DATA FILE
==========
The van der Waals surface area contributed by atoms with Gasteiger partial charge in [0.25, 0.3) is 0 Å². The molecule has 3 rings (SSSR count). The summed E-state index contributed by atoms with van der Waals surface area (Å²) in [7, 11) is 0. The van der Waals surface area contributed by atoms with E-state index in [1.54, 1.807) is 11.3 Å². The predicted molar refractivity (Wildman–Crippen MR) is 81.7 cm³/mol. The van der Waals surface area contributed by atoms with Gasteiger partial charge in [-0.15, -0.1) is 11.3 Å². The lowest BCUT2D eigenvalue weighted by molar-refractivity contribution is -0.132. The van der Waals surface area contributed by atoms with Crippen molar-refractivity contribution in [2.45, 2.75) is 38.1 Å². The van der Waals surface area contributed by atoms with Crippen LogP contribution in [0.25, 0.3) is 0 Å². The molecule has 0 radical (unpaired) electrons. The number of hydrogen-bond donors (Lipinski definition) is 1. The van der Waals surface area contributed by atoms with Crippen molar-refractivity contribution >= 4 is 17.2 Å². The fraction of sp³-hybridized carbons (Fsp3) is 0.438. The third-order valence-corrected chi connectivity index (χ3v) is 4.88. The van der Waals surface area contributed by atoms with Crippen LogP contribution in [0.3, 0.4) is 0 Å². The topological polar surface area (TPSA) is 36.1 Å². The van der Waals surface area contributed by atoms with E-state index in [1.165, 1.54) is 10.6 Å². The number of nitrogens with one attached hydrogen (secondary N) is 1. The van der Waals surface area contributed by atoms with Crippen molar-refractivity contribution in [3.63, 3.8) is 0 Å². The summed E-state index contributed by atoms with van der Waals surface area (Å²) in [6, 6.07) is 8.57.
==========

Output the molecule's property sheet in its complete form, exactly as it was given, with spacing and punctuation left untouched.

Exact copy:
The van der Waals surface area contributed by atoms with Gasteiger partial charge in [0.25, 0.3) is 0 Å². The molecule has 3 rings (SSSR count). The summed E-state index contributed by atoms with van der Waals surface area (Å²) in [7, 11) is 0. The van der Waals surface area contributed by atoms with E-state index in [1.54, 1.807) is 11.3 Å². The predicted molar refractivity (Wildman–Crippen MR) is 81.7 cm³/mol. The van der Waals surface area contributed by atoms with Gasteiger partial charge in [-0.15, -0.1) is 11.3 Å². The lowest BCUT2D eigenvalue weighted by molar-refractivity contribution is -0.132. The van der Waals surface area contributed by atoms with Crippen molar-refractivity contribution in [2.45, 2.75) is 38.1 Å². The van der Waals surface area contributed by atoms with Crippen LogP contribution in [0.25, 0.3) is 0 Å². The molecule has 0 radical (unpaired) electrons. The number of hydrogen-bond donors (Lipinski definition) is 1. The van der Waals surface area contributed by atoms with Crippen molar-refractivity contribution >= 4 is 17.2 Å². The fraction of sp³-hybridized carbons (Fsp3) is 0.438. The third-order valence-corrected chi connectivity index (χ3v) is 4.88. The van der Waals surface area contributed by atoms with Crippen LogP contribution in [0.3, 0.4) is 0 Å². The topological polar surface area (TPSA) is 36.1 Å². The van der Waals surface area contributed by atoms with E-state index in [1.165, 1.54) is 10.6 Å². The number of nitrogens with one attached hydrogen (secondary N) is 1. The van der Waals surface area contributed by atoms with Crippen molar-refractivity contribution in [3.63, 3.8) is 0 Å². The summed E-state index contributed by atoms with van der Waals surface area (Å²) in [6, 6.07) is 8.57.